Google recently added a new HTML 5 feature to the latest Chrome release that lets you use voice input with Google Translate instead of typing or using copy-and-paste. The new Google Translate voice feature only supports translating from English to other languages, although with some languages Google Translate can also pronounce the foreign words for you.
In my tests, the new voice input feature worked pretty well, although it did have a harder time with longer phrases. Sadly, Google Translate will not recognize naughtier words when using speech-to-text; you’re still stuck with typing for that.
To try the new speech input feature with Google Translate, make sure you have the latest Chrome update, but the stable version only; the speech input feature is not available in the beta or developer channels. After that, head over to translate.google.com and select English in the “From:” drop down menu, and whichever language you would like to translate your words into in the “To:” menu.
Next, click on the microphone icon in the lower right corner of the text entry box, and a pop-up window will prompt you to speak into your computer’s microphone. Make sure you speak as clearly as you can, using a moderately slow rate of speech. You don’t have to speak too slowly, but if you speak too fast it will not work. I tried saying, “Where’s the beef?” as quickly as I could, and Google Translate transcribed it as “Kirby.”
In my tests, Google Translate identified simple words and phrases just fine such as “Birds,” “The British are coming,” and “Where is the bus stop?” Then, I tried this sentence pulled from a story in Thursday’s New York Times, “Harper Lee, the tight-lipped author of ‘To Kill a Mockingbird,’ issued a statement through her sister’s law firm on Wednesday.” And the English transcription I got was, “Harper Lee department office of the Pulitzer Prize-winning novel to kill a mockingbird station is short statements to institute law firm on Wednesday.” I tried speaking the same sentence several times at slower rates, but the results were always about the same: not bad, but not great.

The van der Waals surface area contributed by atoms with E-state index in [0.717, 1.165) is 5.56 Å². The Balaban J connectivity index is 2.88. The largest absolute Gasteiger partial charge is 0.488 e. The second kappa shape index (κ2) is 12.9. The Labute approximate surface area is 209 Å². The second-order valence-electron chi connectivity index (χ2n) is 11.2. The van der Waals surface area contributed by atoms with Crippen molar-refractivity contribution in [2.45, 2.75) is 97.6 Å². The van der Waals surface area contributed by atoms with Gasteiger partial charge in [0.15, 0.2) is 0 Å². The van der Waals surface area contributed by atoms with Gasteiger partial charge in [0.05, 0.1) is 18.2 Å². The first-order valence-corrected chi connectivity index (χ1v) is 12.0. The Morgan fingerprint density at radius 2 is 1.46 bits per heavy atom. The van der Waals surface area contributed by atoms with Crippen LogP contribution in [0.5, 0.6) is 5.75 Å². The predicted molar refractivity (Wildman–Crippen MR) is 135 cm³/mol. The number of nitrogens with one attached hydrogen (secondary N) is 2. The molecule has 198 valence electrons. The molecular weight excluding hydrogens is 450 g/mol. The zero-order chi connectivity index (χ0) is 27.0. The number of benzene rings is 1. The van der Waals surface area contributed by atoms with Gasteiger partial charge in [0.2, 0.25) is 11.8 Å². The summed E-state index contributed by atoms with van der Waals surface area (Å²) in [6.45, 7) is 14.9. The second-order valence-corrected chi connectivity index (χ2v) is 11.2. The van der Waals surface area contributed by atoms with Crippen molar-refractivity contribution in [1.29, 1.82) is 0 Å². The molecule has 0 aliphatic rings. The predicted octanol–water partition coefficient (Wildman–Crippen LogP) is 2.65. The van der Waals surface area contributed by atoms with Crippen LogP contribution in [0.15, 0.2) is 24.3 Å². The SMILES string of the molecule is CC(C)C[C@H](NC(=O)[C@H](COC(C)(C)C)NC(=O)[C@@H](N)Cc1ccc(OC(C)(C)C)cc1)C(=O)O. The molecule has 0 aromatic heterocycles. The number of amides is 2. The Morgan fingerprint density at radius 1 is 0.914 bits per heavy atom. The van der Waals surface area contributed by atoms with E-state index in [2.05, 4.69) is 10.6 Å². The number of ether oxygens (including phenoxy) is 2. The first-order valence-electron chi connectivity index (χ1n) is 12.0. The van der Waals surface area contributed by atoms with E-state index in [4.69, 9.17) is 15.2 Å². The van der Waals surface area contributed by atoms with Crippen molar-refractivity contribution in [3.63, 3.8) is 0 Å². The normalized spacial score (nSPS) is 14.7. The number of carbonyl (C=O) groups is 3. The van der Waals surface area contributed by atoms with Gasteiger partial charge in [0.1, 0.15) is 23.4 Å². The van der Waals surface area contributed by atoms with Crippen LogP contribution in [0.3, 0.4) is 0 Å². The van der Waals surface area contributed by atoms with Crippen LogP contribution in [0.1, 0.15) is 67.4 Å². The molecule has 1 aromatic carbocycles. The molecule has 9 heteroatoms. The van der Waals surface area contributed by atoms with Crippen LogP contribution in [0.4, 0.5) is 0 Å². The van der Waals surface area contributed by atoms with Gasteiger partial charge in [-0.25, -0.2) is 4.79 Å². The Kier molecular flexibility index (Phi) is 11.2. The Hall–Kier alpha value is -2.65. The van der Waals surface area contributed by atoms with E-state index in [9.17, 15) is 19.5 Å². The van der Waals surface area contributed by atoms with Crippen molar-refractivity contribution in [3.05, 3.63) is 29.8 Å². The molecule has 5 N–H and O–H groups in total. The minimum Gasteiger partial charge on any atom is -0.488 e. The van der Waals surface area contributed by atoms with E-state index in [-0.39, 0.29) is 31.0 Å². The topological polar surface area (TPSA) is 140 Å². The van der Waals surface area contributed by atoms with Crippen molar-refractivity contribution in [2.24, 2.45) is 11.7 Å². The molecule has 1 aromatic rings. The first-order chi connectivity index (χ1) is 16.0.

Naughtiness a no-no
Unfortunately for the more juvenile among us, Chrome’s new speech-to-text feature will not transcribe dirty words for you, at least not in Google Translate. When you try it all you get are a bunch of hashes where your colorful word should be, as you can see in the included image. Too bad, half the fun of learning new languages is finding out what the curse words are. On the bright side, you can still type the bad words into Google Translate to find their foreign equivalents.
Chrome’s new speech input feature is not just for Google Translate but a new addition to Chrome. Although it is not clear whether third party Web developers can take advantage of the new feature for non-Google sites.
Chrome’s speech-to-text feature was first unveiled in Chrome 11 beta in March. Google has offered speech-to-text for search on mobile devices since 2008.
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